These analyses turned up a clear trend, one that was above the normal expected year-to-year variability. They observed noticeable color shifts in 56% of the world’s ocean surfaces – mostly in tropical and subtropical waters. Due to their location which protects them from extreme seasons, these waters tend not to vary much in color throughout the year, the researchers explained. As a result, small long-term changes are more apparent in these regions.
To assess whether this trend might be linked to climate change, the researchers looked to a model previously published by study co-author Stephanie Dutkiewicz in 2019. This model simulated the oceans under two different scenarios: one which ignored greenhouse gases and the other with these gases included. The greenhouse gas model had predicted that a significant trend should show up in the world’s oceans within 20 years and that this trend should cause noticeable color changes in around 50% of the world’s oceans – an almost exact parallel to what was seen in the real-world satellite data.
“This suggests that the trends we observe are not a random variation in the Earth system,” Cael said. “This is consistent with anthropogenic climate change.”
“I’ve been running simulations that have been telling me for years that these changes in ocean color are going to happen,” added Dutkiewicz, a senior research scientist in MIT’s Department of Earth, Atmospheric and Planetary Sciences and the Center for Global Change Science. “To actually see it happening for real is not surprising, but frightening. And these changes are consistent with man-induced changes to our climate.”
Color change likely reflects human impact on the environment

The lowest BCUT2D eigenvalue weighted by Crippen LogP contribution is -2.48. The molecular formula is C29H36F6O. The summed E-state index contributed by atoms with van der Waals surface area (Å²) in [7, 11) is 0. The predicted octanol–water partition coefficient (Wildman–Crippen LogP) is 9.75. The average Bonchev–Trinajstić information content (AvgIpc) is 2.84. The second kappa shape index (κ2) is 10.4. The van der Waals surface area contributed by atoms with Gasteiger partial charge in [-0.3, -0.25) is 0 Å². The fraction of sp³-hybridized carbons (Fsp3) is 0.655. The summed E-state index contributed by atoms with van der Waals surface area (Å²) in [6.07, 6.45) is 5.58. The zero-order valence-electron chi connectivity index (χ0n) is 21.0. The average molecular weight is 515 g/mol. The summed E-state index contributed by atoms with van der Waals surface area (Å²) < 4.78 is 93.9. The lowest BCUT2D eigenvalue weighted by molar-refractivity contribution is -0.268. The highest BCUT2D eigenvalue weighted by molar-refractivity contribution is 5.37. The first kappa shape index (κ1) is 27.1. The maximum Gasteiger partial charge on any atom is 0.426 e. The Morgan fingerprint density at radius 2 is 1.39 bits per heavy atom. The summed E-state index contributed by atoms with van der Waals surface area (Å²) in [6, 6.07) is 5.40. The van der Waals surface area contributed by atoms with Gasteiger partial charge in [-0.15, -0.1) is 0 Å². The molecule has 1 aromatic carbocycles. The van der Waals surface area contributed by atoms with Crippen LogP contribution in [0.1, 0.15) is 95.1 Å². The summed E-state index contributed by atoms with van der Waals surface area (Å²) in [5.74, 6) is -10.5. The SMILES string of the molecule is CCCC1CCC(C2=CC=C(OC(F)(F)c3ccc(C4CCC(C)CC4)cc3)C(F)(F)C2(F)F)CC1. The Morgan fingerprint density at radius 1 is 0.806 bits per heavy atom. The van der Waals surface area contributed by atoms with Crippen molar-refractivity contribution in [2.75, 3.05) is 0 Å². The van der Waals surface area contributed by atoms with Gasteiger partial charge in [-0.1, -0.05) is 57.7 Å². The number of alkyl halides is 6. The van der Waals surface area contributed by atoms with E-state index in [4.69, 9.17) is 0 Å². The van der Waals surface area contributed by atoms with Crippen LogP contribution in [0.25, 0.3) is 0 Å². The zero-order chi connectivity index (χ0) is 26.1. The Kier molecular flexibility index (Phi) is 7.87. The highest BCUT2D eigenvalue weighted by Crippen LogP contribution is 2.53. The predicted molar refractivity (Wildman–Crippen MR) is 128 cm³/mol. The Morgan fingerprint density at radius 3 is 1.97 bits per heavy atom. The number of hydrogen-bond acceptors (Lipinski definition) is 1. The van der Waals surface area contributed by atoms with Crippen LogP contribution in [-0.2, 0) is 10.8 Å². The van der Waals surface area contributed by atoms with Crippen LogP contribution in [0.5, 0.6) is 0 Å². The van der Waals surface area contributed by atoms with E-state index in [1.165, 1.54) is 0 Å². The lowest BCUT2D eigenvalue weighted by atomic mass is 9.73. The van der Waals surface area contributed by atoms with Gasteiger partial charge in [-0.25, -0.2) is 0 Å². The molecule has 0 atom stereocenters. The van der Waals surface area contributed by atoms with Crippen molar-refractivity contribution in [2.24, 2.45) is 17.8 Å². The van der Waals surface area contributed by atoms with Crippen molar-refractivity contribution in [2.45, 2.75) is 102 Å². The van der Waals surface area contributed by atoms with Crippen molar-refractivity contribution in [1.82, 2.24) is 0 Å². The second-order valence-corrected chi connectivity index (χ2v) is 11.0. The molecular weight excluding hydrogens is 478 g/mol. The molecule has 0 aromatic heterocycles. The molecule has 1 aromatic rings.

Researchers are not completely certain about how marine ecosystems are changing to produce these shifts in color – the changes don’t match up with areas where ocean temperatures are known to have risen. But they are certain that the changes observed in recent decades are a result of human-induced climate change.
“The color of the oceans has changed,” Dutkiewicz said. “And we can’t say how. But we can say that changes in color reflect changes in plankton communities, that will impact everything that feeds on plankton. It will also change how much the ocean will take up carbon, because different types of plankton have different abilities to do that. So, we hope people take this seriously. It’s not only models that are predicting these changes will happen. We can now see it happening, and the ocean is changing.”
Given their latest results, which demonstrate the utility of monitoring ocean colors beyond what is relevant to chlorophyll, the researchers say that this kind of monitoring could give scientists a clearer, faster way to detect climate change-driven changes to marine ecosystems in the future.
Reference: Cael BB, Bisson K, Boss E, Dutkiewicz S, Henson S. Global climate-change trends detected in indicators of ocean ecology. Nature. 2023. doi: 10.1038/s41586-023-06321-z
This article is a rework of a press release issued by the Massachusetts Institute of Technology. Material has been edited for length and content.